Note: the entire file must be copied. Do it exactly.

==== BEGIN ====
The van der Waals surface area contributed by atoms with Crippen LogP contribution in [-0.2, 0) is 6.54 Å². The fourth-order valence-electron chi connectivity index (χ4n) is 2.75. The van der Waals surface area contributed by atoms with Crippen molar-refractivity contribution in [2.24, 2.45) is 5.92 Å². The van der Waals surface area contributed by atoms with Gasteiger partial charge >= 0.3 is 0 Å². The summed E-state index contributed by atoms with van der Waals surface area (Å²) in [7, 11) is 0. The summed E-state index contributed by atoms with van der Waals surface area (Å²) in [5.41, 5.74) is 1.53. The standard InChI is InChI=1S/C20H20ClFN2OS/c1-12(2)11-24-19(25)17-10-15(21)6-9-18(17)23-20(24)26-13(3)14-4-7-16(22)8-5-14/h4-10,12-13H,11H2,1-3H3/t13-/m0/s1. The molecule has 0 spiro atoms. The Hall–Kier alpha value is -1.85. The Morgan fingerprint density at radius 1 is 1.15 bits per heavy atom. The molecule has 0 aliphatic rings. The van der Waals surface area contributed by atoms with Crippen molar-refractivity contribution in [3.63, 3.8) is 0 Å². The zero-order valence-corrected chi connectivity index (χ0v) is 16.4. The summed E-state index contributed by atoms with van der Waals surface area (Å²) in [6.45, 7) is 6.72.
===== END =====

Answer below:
The van der Waals surface area contributed by atoms with Crippen LogP contribution in [-0.2, 0) is 6.54 Å². The fourth-order valence-electron chi connectivity index (χ4n) is 2.75. The van der Waals surface area contributed by atoms with Crippen molar-refractivity contribution in [2.24, 2.45) is 5.92 Å². The van der Waals surface area contributed by atoms with Gasteiger partial charge >= 0.3 is 0 Å². The summed E-state index contributed by atoms with van der Waals surface area (Å²) in [7, 11) is 0. The summed E-state index contributed by atoms with van der Waals surface area (Å²) in [5.41, 5.74) is 1.53. The standard InChI is InChI=1S/C20H20ClFN2OS/c1-12(2)11-24-19(25)17-10-15(21)6-9-18(17)23-20(24)26-13(3)14-4-7-16(22)8-5-14/h4-10,12-13H,11H2,1-3H3/t13-/m0/s1. The molecule has 0 spiro atoms. The Hall–Kier alpha value is -1.85. The Morgan fingerprint density at radius 1 is 1.15 bits per heavy atom. The molecule has 0 aliphatic rings. The van der Waals surface area contributed by atoms with Crippen molar-refractivity contribution in [3.63, 3.8) is 0 Å². The zero-order valence-corrected chi connectivity index (χ0v) is 16.4. The summed E-state index contributed by atoms with van der Waals surface area (Å²) in [6.45, 7) is 6.72.